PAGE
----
Volunteers from several states help expand Bogalusa church

Published 9:34 am Monday, September 19, 2016

The Emmanuel Missionary Baptist Church is getting a facelift and an expansion, and it’s getting a little help from friends across America.

The help is courtesy the Macedonian Missionary Service, a U.S.-based Baptist nonprofit group of builders who travel the world helping Missionary Baptist Church groups on construction projects. Pete Underwood, the pastor of Emmanuel Baptist Church, sought out the help of Macedonian Missionary Service and the group was happy to oblige.

Brant Lane, one of the volunteers with the Macedonian group, said he first got involved with the Bogalusa church about a year-and-a-half ago, when Underwood reached out to his group.

“We looked at the plans with them, to make sure we felt like it was something that could be done,” he said.

Paul Lamb, another volunteer builder, said he’s been in the construction business for years and one of the services Macedonian Missionary Service provides is a review of the design plans to see if the project can be done for less money.

“We help them with value engineering,” he said. “Brant and I know where you can change things and save a dollar and you don’t hurt the integrity of the building or the look.”

The church has to buy all the materials, so if they can save a dollar, they try to, Lamb explained. Lane explained that the Macedonian Missionary Services can provide not just free labor, but free expertise.

“We’ve got master electricians, plumbers and different things like that, like heating and air guys who come and work with us,” Lane said.

The Bogalusa job is ambitious. Lamb said the church will get a new fellowship hall and some new offices, and the project will add two buildings to the property but also connect the three existing buildings together.

“If you look at the buildings now, it’s three separate buildings and we’re going to put all five buildings under one roof,” he said.

Construction kicked off this week, and by the end of next week, Lamb said it will be over for Macedonian.

“The walls will be up, but it won’t be 100 percent,” he said. “What we try to do at Macedonia is be where we can be the most effective financially, and the biggest expense is putting up the shell of the building. So that’s what we do, is provide two weeks of free labor.”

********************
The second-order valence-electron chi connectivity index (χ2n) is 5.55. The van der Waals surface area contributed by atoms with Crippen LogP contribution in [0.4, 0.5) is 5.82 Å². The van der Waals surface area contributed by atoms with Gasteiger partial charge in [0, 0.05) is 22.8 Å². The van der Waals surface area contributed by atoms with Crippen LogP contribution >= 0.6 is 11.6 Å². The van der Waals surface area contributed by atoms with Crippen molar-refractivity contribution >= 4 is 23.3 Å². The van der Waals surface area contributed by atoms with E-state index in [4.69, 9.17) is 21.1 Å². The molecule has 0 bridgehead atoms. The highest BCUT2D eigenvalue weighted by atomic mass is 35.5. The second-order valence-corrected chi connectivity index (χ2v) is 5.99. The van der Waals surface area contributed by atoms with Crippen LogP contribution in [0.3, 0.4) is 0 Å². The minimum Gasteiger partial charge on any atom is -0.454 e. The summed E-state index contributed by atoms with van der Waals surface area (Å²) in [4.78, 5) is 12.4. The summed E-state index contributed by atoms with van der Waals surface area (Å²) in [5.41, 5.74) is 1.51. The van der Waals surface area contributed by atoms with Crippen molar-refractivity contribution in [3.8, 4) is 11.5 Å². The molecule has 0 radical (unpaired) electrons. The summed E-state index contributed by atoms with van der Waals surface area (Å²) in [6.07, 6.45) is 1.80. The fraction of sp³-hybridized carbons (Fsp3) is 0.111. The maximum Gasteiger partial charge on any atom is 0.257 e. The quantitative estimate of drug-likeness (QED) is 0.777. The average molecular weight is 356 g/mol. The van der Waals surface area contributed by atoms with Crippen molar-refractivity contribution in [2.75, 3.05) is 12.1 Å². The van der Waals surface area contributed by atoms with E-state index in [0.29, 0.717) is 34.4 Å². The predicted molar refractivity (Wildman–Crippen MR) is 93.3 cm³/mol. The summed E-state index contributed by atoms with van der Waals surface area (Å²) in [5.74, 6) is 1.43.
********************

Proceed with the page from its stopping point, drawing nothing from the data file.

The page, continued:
The rest of the work will likely be done by church volunteers.

Lamb added that Macedonian hopes the savings will be put back into charity work.

“It’s our prayer that the money they would have spent on the labor to direct it into the mission field,” he said.

Unlike other denominations, there is no central authority in the Missionary Baptist Church system. This means each church must fend for itself in terms of fundraising and also church members aren’t required to go on trips to help other churches. Yet the two weeks of labor requires dozens of volunteers from all over the nation. So, the Macedonian Missionary Service uses a website and a newsletter, and for each construction project, they solicit volunteers.

Over a two week period, Lamb said he expects volunteers from about 10 states to descend on Bogalusa. The volunteers pay for their own trips and they’re either retired or they must take vacations, and some bring their whole families to help out.

“I imagine when its all said and done that’ll be 100 different folks who have helped out,” Lane said.

Lamb said the construction trips are cordial, fun affairs.

“Brant is married and he has four kids, and most of the people who are out here bring their children out and we meet people from all over with a common goal,” said Lamb. “And that’s important. You’ll never hear a cross word, you’ll never hear an argument because everyone’s here because they want to be. … We allow everyone to work at their own pace, from sweeping the floor to building some intricate thing. We’re just happy to have people here to help.”

Lane said the mission trips reflect the purpose of the church itself.

“We’re trying to be the light in a world that needs one and encourage people to go to church,” he said.